Pocket billiards (also known as pool) is a game we are all familiar with, where the goal is to hit specific colored balls into the various holes on a flat, cloth-colored table surface by striking a cue ball with a long, wooden stick. Different variations of billiards games exist, the most popular being eight-ball, in which one player attempts to knock all solid balls in while the other player knocks in the striped balls; and nine-ball, in which players knock in balls in numerical order with the number 9 ball being the last.

Hitting balls into a hole with a stick: not really a task that requires too much skill, right?

**WRONG!**

The underlying secrets to this game are the fundamental principles of physics, and understanding how these principles work and apply to billiards can give you a serious one-up on your next opponent. The key topics of interest are collisions, momentum, energy, forces, and friction, all of which can be taken into consideration to make you one mean, green, pool-shootin' machine.

First, we'll look at the rough equations that are involved in the physics of billiards; then we'll apply them to the various types of shots and skills encountered during a typical game.

There are two major, fundamental laws we need to look at:

- Law of conservation of energy: -This law refers to the fact that in an isolated system, the total energy remains constant. In this case, we are looking at mechanical energy, and the conservation of energy in an elastic collision. This law states that if there are no external forces acting upon the system, the amount of total energy present before the collision is the same after the collision. This is represented by the formula:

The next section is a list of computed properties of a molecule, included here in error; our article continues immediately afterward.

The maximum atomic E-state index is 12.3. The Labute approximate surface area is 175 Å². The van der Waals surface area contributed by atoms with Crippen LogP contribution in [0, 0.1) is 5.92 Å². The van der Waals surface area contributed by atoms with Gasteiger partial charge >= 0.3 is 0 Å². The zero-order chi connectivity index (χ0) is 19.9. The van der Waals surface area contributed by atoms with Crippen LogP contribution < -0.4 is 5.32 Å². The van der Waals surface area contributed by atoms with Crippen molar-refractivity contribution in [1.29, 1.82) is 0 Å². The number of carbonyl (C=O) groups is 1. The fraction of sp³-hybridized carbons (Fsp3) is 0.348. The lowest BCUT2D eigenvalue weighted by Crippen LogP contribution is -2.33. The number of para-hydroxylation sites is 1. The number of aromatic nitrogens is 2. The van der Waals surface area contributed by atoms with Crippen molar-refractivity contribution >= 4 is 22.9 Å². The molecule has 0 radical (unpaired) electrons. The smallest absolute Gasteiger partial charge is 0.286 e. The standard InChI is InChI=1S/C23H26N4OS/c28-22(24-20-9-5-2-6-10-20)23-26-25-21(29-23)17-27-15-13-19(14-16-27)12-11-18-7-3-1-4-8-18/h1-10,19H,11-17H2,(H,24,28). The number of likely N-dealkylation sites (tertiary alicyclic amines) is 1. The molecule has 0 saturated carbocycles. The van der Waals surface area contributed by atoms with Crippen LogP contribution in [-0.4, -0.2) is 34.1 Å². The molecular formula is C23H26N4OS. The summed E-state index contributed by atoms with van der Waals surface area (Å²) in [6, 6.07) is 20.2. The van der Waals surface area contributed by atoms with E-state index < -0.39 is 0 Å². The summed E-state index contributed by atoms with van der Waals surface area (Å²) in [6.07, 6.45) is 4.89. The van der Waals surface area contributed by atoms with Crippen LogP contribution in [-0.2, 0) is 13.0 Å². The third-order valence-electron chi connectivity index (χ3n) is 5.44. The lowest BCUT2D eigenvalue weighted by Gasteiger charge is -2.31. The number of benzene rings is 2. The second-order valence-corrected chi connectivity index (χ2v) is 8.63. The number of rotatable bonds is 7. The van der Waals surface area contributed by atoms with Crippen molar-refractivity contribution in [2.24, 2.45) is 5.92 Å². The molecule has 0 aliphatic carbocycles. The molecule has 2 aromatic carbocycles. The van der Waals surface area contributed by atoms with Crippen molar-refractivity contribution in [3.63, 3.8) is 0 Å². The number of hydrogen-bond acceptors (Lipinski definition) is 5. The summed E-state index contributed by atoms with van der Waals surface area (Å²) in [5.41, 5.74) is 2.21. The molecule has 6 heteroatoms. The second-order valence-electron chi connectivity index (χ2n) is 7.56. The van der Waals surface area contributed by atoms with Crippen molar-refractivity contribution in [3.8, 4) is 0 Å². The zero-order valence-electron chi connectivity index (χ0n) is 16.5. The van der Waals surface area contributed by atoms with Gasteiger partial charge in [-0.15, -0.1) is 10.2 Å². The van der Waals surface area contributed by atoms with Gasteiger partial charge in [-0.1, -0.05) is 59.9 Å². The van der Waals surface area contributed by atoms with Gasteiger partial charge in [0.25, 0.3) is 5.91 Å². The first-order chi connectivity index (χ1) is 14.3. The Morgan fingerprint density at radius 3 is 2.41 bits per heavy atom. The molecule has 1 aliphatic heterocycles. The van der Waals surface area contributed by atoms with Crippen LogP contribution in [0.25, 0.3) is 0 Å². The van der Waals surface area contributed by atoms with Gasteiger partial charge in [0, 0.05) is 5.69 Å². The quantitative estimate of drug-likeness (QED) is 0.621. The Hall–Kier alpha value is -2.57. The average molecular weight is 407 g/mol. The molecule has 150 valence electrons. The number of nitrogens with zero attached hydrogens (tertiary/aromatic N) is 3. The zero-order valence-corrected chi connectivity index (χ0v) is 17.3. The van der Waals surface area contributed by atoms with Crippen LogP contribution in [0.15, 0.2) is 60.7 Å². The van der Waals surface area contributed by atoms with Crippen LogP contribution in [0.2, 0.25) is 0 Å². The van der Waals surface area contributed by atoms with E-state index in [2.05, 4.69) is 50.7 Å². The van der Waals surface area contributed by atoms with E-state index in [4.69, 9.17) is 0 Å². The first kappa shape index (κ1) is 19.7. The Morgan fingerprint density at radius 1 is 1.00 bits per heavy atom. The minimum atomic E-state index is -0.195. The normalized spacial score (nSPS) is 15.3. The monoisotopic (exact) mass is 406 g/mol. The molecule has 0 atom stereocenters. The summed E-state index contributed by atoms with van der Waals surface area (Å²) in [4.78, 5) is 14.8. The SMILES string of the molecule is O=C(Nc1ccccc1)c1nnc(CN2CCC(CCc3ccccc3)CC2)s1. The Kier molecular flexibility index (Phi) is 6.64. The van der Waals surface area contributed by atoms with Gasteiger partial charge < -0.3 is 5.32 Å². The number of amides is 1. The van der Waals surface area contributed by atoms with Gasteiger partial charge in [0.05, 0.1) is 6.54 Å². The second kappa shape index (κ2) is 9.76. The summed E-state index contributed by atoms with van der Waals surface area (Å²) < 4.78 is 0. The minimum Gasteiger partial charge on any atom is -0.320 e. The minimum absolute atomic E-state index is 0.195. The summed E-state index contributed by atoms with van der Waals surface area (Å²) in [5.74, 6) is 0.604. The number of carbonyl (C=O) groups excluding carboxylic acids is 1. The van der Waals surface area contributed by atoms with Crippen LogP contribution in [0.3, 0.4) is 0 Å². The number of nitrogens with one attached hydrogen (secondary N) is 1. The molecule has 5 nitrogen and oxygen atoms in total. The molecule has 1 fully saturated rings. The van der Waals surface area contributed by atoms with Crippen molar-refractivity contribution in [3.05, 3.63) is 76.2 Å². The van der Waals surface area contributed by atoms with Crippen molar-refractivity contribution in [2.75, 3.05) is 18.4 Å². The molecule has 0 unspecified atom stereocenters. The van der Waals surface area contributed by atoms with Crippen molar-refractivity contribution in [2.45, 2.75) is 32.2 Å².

- Law of conservation of momentum: -This law also describes the properties of an isolated system, and states that in such a system, momentum is conserved. Momentum,

½(m

m

The cue ball must be hit with enough force to not only move the ball, but to reach and collide with other balls with sufficient momentum. The coefficient of static friction between the pool table and the cue ball is predicted to be about 0.005 (an assumed coefficient for a polished granite ball rolling across a cloth surface), so the force to get the ball moving must be enough to overcome the normal force (N) exerted by the table and the coefficient of static friction^{1}:

0.005 x 0.17kg x 9.81m/s

0.008 N is a very small force. The static frictional force is negligible in this case, but kinetic friction is necessary since the surfaces of the pool balls are more or less frictionless, and for the balls to exhibit rotational motion. If there was no friction, the balls would continue moving around indefinitely, which would make for a pretty difficult game of pool.

We can find the coefficient of kinetic friction by looking at how long it takes a ball to slow to a stop across the length of the table, or the negative acceleration. This could be experimentally determined, but I'll estimate that a pool ball rolled at 1.5 m/s comes to a stop at about the length of the table, 2.44m.

a

a

To find f

μ

This project was completed June 12, 2009 for Dr. Deardorff's Physics 104 class at UNC Chapel Hill.

References